Wednesday, March 25, 2009
SWAMP DEVIL (2008) d. David Winning
Reviewed by Rick Trottier
Swamps are vitally important habitats that are absolutely essential to the health of regional and global environments. They are also places of mystery and sinister imagery. Whether it’s the moss-covered trees, laden with living and dead leaves or the gloomy and greasy pools of murky water, swamps are not usually high on most people’s lists as places they’d like to vacation. What makes a swamp even more darkly compelling are the secrets that lie just beneath the surface of its sullen waters. Below the muddy and viscous liquid that looks like grimy, glazed glass are layers of ooze and muck into which bodies of animals and people can sink, never to be seen again. SWAMP DEVIL, the 13th installment in the Maneater Series, trades on that fear of bogs and marshes, and while it has more to do with other movie elements than horror and marsh tales, it has a degree of success in weaving a yarn that will keep you glued like swamp slop to your seat.
SWAMP DEVIL is the story of young Melanie Blaime (played by Cindy Sampson) and her father Howard (portrayed by the venerable Bruce Dern). After a long estrangement from her father for reasons not entirely clear, Melanie returns to her childhood home of Gibbington, Vermont to confront the realization that her father is wanted for murder. As Melanie digs a little more deeply into the stories of the past, she uncovers a tale wound about the town like Spanish moss, that is composed of secrets and lies, murder and revenge. As Melanie is drawn deeper into the story of Gibbington, she becomes closer friends with the enigmatic Jimmy Fuller (played by Nicholas Wright), even as she discovers more about her father and his connection to Jimmy. In the end, it comes to a showdown between sides that each have a profoundly vested interest in vengeance with Melanie as the prize laid out between them.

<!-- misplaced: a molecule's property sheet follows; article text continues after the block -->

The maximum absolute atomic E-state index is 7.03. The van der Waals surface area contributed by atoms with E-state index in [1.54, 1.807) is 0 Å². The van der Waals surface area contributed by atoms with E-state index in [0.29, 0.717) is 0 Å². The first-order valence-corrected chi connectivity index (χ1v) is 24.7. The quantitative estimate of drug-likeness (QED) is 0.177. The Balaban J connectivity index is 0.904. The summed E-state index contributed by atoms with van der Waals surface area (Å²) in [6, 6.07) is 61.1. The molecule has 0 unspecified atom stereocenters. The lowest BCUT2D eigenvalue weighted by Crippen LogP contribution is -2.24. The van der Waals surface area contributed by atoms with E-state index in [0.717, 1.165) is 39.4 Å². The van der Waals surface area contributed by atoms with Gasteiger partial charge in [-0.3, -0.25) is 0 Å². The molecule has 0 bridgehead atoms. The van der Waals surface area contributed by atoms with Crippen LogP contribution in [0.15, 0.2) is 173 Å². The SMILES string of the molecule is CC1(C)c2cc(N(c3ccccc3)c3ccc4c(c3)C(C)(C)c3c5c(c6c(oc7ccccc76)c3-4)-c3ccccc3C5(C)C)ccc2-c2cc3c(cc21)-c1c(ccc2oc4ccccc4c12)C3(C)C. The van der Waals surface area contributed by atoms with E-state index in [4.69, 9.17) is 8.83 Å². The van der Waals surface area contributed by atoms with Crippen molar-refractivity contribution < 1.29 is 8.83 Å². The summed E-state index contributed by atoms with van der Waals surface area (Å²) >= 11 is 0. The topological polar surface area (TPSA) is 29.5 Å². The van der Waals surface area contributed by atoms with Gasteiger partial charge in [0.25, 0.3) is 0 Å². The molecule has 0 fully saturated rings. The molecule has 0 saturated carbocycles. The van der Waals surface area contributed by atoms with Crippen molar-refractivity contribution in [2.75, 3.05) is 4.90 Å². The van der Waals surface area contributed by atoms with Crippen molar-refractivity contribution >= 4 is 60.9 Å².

SWAMP DEVIL is pure TV Movie and if you’ve seen any of the RHI-TV relatives of this flick, you know exactly what to expect, but it in the end it doesn’t matter that this flick is predictable, has a few plot holes and has some serious visual flaws. SWAMP DEVIL delivers on that most important of properties necessary to a cash-strapped TV Movie; character interplay and melodrama. The vast majority of the narrative is centered upon Melanie, her reluctant return to her roots, her emotional issues revolving around her relationship with her father and the mysterious death of her mother, her friendship with Jimmy and his idiosyncratic nature and her response to the vigilante mob of townsfolk who wish to bring her father to justice. Thrown in for good measure in the earlier stages of the plot are some moments of “monster mayhem” that help to firmly anchor this film in the horror canon and even more effectively used are lightly sprinkled scenes which assist a steady development of suspense and mood bordering on menace. SWAMP DEVIL is not Hitchcock or Argento, it is classic TV Movie fare that is just as much akin to a Soap Opera as it is the theatrically release horror or even “creature feature” films of yore. As the story progresses, the pace picks up and over the last one-third of the film, the action begins to step up. In some ways, this is where the movie declines ever so slightly for just as we are treated to longer scenes with Bruce Dern who was fairly absent in the beginning, he is asked to be just as much an action hero as he is an actor and that is too bad. The man is a gifted and experienced thespian and the more of his presence we could have enjoyed the better I would have liked SWAMP DEVIL. As the action intensified, we were also forced to endure the great fault of SWAMP DEVIL.